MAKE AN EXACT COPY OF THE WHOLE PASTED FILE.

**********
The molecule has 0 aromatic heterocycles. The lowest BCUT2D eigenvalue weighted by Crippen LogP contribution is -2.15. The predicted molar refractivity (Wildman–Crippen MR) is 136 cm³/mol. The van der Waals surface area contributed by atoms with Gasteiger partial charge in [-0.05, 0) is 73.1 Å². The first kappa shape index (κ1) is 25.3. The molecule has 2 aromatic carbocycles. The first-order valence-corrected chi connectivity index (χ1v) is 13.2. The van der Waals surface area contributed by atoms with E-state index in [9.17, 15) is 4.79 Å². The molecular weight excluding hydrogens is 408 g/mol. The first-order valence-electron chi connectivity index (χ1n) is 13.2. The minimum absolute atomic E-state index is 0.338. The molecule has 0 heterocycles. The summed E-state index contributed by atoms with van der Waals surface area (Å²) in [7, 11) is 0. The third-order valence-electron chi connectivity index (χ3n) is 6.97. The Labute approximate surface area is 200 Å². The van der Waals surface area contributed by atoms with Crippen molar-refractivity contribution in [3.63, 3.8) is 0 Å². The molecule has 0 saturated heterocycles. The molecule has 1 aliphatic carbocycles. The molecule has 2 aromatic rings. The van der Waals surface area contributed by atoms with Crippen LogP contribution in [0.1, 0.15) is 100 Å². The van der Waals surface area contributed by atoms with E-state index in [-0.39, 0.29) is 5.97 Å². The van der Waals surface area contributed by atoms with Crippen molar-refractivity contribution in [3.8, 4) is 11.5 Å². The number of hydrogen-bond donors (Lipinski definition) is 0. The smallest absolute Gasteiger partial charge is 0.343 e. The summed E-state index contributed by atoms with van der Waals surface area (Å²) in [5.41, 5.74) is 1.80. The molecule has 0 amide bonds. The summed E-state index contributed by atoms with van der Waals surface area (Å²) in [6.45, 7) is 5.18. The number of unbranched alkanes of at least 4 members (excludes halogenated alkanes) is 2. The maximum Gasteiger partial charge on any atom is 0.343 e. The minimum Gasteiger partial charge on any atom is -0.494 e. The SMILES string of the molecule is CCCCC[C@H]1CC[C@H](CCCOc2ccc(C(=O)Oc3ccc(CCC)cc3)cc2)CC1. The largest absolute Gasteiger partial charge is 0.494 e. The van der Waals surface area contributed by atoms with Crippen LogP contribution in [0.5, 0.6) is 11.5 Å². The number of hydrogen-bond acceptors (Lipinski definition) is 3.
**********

The molecule has 0 aromatic heterocycles. The lowest BCUT2D eigenvalue weighted by Crippen LogP contribution is -2.15. The predicted molar refractivity (Wildman–Crippen MR) is 136 cm³/mol. The van der Waals surface area contributed by atoms with Gasteiger partial charge in [-0.05, 0) is 73.1 Å². The first kappa shape index (κ1) is 25.3. The molecule has 2 aromatic carbocycles. The first-order valence-corrected chi connectivity index (χ1v) is 13.2. The van der Waals surface area contributed by atoms with E-state index in [9.17, 15) is 4.79 Å². The molecular weight excluding hydrogens is 408 g/mol. The first-order valence-electron chi connectivity index (χ1n) is 13.2. The minimum absolute atomic E-state index is 0.338. The molecule has 0 heterocycles. The summed E-state index contributed by atoms with van der Waals surface area (Å²) in [7, 11) is 0. The third-order valence-electron chi connectivity index (χ3n) is 6.97. The Labute approximate surface area is 200 Å². The van der Waals surface area contributed by atoms with Crippen molar-refractivity contribution in [3.63, 3.8) is 0 Å². The molecule has 0 saturated heterocycles. The molecule has 1 aliphatic carbocycles. The molecule has 2 aromatic rings. The van der Waals surface area contributed by atoms with Crippen LogP contribution in [0.1, 0.15) is 100 Å². The van der Waals surface area contributed by atoms with E-state index in [-0.39, 0.29) is 5.97 Å². The van der Waals surface area contributed by atoms with Crippen molar-refractivity contribution in [3.8, 4) is 11.5 Å². The number of hydrogen-bond donors (Lipinski definition) is 0. The smallest absolute Gasteiger partial charge is 0.343 e. The summed E-state index contributed by atoms with van der Waals surface area (Å²) in [5.41, 5.74) is 1.80. The molecule has 0 amide bonds. The summed E-state index contributed by atoms with van der Waals surface area (Å²) in [6.45, 7) is 5.18. The number of unbranched alkanes of at least 4 members (excludes halogenated alkanes) is 2. The maximum Gasteiger partial charge on any atom is 0.343 e. The minimum Gasteiger partial charge on any atom is -0.494 e. The SMILES string of the molecule is CCCCC[C@H]1CC[C@H](CCCOc2ccc(C(=O)Oc3ccc(CCC)cc3)cc2)CC1. The largest absolute Gasteiger partial charge is 0.494 e. The van der Waals surface area contributed by atoms with Crippen LogP contribution in [0.5, 0.6) is 11.5 Å². The number of hydrogen-bond acceptors (Lipinski definition) is 3.